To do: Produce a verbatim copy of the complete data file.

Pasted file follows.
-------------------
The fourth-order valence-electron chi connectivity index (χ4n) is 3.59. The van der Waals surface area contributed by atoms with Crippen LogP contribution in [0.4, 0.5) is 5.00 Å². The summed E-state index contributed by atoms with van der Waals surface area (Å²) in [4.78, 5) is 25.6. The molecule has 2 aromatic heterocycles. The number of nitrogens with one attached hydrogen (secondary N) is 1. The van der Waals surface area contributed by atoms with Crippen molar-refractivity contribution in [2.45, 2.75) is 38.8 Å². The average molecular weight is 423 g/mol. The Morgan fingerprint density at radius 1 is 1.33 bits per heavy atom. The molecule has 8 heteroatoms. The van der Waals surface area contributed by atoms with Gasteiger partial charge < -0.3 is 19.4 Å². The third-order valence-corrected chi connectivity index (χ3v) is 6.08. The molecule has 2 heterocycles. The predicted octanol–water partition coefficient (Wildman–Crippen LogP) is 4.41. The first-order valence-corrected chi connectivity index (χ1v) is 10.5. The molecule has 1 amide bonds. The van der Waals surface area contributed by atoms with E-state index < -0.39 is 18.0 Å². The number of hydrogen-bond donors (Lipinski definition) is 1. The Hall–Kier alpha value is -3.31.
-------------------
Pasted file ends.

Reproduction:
The fourth-order valence-electron chi connectivity index (χ4n) is 3.59. The van der Waals surface area contributed by atoms with Crippen LogP contribution in [0.4, 0.5) is 5.00 Å². The summed E-state index contributed by atoms with van der Waals surface area (Å²) in [4.78, 5) is 25.6. The molecule has 2 aromatic heterocycles. The number of nitrogens with one attached hydrogen (secondary N) is 1. The van der Waals surface area contributed by atoms with Crippen molar-refractivity contribution in [2.45, 2.75) is 38.8 Å². The average molecular weight is 423 g/mol. The Morgan fingerprint density at radius 1 is 1.33 bits per heavy atom. The molecule has 8 heteroatoms. The van der Waals surface area contributed by atoms with Gasteiger partial charge < -0.3 is 19.4 Å². The third-order valence-corrected chi connectivity index (χ3v) is 6.08. The molecule has 2 heterocycles. The predicted octanol–water partition coefficient (Wildman–Crippen LogP) is 4.41. The first-order valence-corrected chi connectivity index (χ1v) is 10.5. The molecule has 1 amide bonds. The van der Waals surface area contributed by atoms with E-state index < -0.39 is 18.0 Å². The number of hydrogen-bond donors (Lipinski definition) is 1. The Hall–Kier alpha value is -3.31.